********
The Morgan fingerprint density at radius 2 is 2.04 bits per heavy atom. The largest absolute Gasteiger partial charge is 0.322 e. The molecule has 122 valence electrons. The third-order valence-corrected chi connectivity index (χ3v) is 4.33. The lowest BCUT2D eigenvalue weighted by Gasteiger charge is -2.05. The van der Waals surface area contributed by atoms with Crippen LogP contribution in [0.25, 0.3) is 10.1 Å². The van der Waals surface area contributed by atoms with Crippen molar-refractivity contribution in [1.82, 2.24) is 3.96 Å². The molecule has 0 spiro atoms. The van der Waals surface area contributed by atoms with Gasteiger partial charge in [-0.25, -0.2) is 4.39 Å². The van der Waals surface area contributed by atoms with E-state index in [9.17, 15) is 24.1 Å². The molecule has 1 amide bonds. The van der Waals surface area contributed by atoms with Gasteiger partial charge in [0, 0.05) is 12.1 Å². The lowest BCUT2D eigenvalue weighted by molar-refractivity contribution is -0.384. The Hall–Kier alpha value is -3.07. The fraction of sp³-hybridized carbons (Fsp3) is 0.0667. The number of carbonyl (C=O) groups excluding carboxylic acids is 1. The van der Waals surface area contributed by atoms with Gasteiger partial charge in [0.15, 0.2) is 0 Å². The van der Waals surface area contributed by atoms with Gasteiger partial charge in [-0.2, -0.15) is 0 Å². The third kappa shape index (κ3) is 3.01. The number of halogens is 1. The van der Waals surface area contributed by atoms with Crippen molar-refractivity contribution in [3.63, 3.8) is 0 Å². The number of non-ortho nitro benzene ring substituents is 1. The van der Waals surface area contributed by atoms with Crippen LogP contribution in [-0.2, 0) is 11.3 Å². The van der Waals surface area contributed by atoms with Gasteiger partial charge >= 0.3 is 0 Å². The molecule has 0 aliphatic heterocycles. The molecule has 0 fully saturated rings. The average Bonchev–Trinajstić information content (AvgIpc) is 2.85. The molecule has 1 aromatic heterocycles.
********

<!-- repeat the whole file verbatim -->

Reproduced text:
The Morgan fingerprint density at radius 2 is 2.04 bits per heavy atom. The largest absolute Gasteiger partial charge is 0.322 e. The molecule has 122 valence electrons. The third-order valence-corrected chi connectivity index (χ3v) is 4.33. The lowest BCUT2D eigenvalue weighted by Gasteiger charge is -2.05. The van der Waals surface area contributed by atoms with Crippen LogP contribution in [0.25, 0.3) is 10.1 Å². The van der Waals surface area contributed by atoms with Crippen molar-refractivity contribution in [1.82, 2.24) is 3.96 Å². The molecule has 0 spiro atoms. The van der Waals surface area contributed by atoms with Gasteiger partial charge in [-0.25, -0.2) is 4.39 Å². The van der Waals surface area contributed by atoms with E-state index in [9.17, 15) is 24.1 Å². The molecule has 1 amide bonds. The van der Waals surface area contributed by atoms with Gasteiger partial charge in [0, 0.05) is 12.1 Å². The lowest BCUT2D eigenvalue weighted by molar-refractivity contribution is -0.384. The Hall–Kier alpha value is -3.07. The fraction of sp³-hybridized carbons (Fsp3) is 0.0667. The number of carbonyl (C=O) groups excluding carboxylic acids is 1. The van der Waals surface area contributed by atoms with Gasteiger partial charge in [0.15, 0.2) is 0 Å². The van der Waals surface area contributed by atoms with Gasteiger partial charge in [-0.2, -0.15) is 0 Å². The third kappa shape index (κ3) is 3.01. The number of halogens is 1. The van der Waals surface area contributed by atoms with Crippen molar-refractivity contribution in [3.63, 3.8) is 0 Å². The number of non-ortho nitro benzene ring substituents is 1. The van der Waals surface area contributed by atoms with Crippen LogP contribution in [-0.2, 0) is 11.3 Å². The van der Waals surface area contributed by atoms with Gasteiger partial charge >= 0.3 is 0 Å². The molecule has 0 aliphatic heterocycles. The molecule has 0 fully saturated rings. The average Bonchev–Trinajstić information content (AvgIpc) is 2.85. The molecule has 1 aromatic heterocycles.